US senator calls on IRS to give updates on nonprofit hospital reforms

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Sen. Chuck Grassley (R-Iowa) is seeking updates from the IRS on implementing tax-exempt hospital accountability measures in light of two instances of nonprofit hospitals aggressively suing patients.

In the letter, sent to IRS Commissioner John Koskinen, Sen. Grassley named St. Joseph, Mo.-based Mosaic Life Care, which ultimately forgave $16.9 million in debt for patients after the senator was critical of Mosaic's billing tactics last year, and after news coverage of its aggressive collection practices. He also named Deaconess Hospital in Evansville, Ind., which agreed to change its financial assistance policy after being in the news for patient collection lawsuits.

"These are welcome improvements to the charitable hospital community and others should follow the examples set by Mosaic and Deaconess to better fulfill their charitable mission," Sen. Grassley wrote in his letter.

Sen. Grassley asked for updates on the IRS' implementation of nonprofit hospital reforms that he authored and that were put in place in 2009. These include the public provision of a financial assistance policy and imposing restrictions on certain billing and collection procedures. "Given the abuses observed in my investigation of Mosaic, I am interested in learning more about the IRS' implementation and enforcement of these provisions," Sen. Grassley wrote. "The information provided with respect to Mosaic illustrates the value of congressional oversight and sheds light on some of the steps that other charitable hospitals can take to ensure that low-income patients are treated fairly."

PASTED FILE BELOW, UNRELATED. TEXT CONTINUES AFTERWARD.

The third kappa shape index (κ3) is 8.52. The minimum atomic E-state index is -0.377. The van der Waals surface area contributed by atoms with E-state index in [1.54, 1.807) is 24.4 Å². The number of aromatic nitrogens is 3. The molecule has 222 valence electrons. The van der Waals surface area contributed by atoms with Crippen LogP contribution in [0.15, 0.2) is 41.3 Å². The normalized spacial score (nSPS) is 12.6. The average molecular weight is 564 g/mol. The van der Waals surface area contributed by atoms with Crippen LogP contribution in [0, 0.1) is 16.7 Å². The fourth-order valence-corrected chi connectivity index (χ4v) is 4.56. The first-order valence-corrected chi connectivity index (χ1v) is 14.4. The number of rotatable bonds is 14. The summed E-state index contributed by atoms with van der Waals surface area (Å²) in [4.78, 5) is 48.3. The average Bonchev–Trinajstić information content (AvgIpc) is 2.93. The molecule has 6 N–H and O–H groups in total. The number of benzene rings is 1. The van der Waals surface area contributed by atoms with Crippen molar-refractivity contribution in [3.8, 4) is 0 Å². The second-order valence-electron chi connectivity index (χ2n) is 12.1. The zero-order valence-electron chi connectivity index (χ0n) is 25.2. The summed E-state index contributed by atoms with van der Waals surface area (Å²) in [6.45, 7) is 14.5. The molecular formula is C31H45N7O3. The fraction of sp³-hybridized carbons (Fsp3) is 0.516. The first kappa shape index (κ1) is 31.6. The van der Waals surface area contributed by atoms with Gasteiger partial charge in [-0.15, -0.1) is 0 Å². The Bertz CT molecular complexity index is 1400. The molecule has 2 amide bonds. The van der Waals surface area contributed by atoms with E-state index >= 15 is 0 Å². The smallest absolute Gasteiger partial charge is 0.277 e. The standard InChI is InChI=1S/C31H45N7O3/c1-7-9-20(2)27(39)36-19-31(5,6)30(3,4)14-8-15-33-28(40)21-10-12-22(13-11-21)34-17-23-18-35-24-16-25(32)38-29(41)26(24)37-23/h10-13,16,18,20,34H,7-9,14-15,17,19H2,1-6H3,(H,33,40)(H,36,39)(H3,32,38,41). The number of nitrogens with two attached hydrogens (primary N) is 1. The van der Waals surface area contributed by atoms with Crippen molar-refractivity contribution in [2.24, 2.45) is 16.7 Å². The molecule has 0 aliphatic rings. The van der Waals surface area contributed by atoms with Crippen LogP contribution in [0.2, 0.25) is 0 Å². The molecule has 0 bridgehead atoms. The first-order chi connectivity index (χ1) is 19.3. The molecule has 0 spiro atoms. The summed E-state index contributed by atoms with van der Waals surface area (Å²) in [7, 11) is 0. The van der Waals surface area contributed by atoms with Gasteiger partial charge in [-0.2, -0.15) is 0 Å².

Sen. Grassley also asked about the status of the requirement, which he also authored, that the IRS and HHS collect information on nonprofit hospitals and provide an annual report to federal lawmakers. The first report was issued in January 2015 covering 2011. The IRS has not yet issued a 2016 report covering 2012, according to a news release.

"As commissioner of the Internal Revenue Service, you should be made aware of problematic activity within the charitable hospital community," Sen. Grassley wrote. "Granted, we can both agree that many charitable hospitals perform good work on behalf of the communities that they service. However, some charitable hospitals get as close to the line as possible, while others callously breach it. It is important that Congress, via its oversight role, and the IRS ensure that charitable hospitals are functioning as intended."

Sen. Grassley's full letter is available here. More information on his Mosaic inquiry is available here.   


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